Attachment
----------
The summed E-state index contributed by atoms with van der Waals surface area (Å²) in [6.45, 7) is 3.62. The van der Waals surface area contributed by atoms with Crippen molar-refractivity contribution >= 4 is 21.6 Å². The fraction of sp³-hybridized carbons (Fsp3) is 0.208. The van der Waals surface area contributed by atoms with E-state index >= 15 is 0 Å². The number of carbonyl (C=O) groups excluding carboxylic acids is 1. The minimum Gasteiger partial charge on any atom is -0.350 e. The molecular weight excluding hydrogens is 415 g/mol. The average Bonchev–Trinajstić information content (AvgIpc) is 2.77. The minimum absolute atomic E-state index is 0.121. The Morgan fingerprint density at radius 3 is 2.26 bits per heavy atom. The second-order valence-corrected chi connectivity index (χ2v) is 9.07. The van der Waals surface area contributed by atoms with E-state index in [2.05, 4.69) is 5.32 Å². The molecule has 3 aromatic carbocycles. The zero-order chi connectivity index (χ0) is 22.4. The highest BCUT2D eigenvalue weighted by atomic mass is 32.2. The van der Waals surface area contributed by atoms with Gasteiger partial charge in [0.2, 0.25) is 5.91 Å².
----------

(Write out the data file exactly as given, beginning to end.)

The summed E-state index contributed by atoms with van der Waals surface area (Å²) in [6.45, 7) is 3.62. The van der Waals surface area contributed by atoms with Crippen molar-refractivity contribution >= 4 is 21.6 Å². The fraction of sp³-hybridized carbons (Fsp3) is 0.208. The van der Waals surface area contributed by atoms with E-state index >= 15 is 0 Å². The number of carbonyl (C=O) groups excluding carboxylic acids is 1. The minimum Gasteiger partial charge on any atom is -0.350 e. The molecular weight excluding hydrogens is 415 g/mol. The average Bonchev–Trinajstić information content (AvgIpc) is 2.77. The minimum absolute atomic E-state index is 0.121. The Morgan fingerprint density at radius 3 is 2.26 bits per heavy atom. The second-order valence-corrected chi connectivity index (χ2v) is 9.07. The van der Waals surface area contributed by atoms with E-state index in [2.05, 4.69) is 5.32 Å². The molecule has 3 aromatic carbocycles. The zero-order chi connectivity index (χ0) is 22.4. The highest BCUT2D eigenvalue weighted by atomic mass is 32.2. The van der Waals surface area contributed by atoms with Gasteiger partial charge in [0.2, 0.25) is 5.91 Å².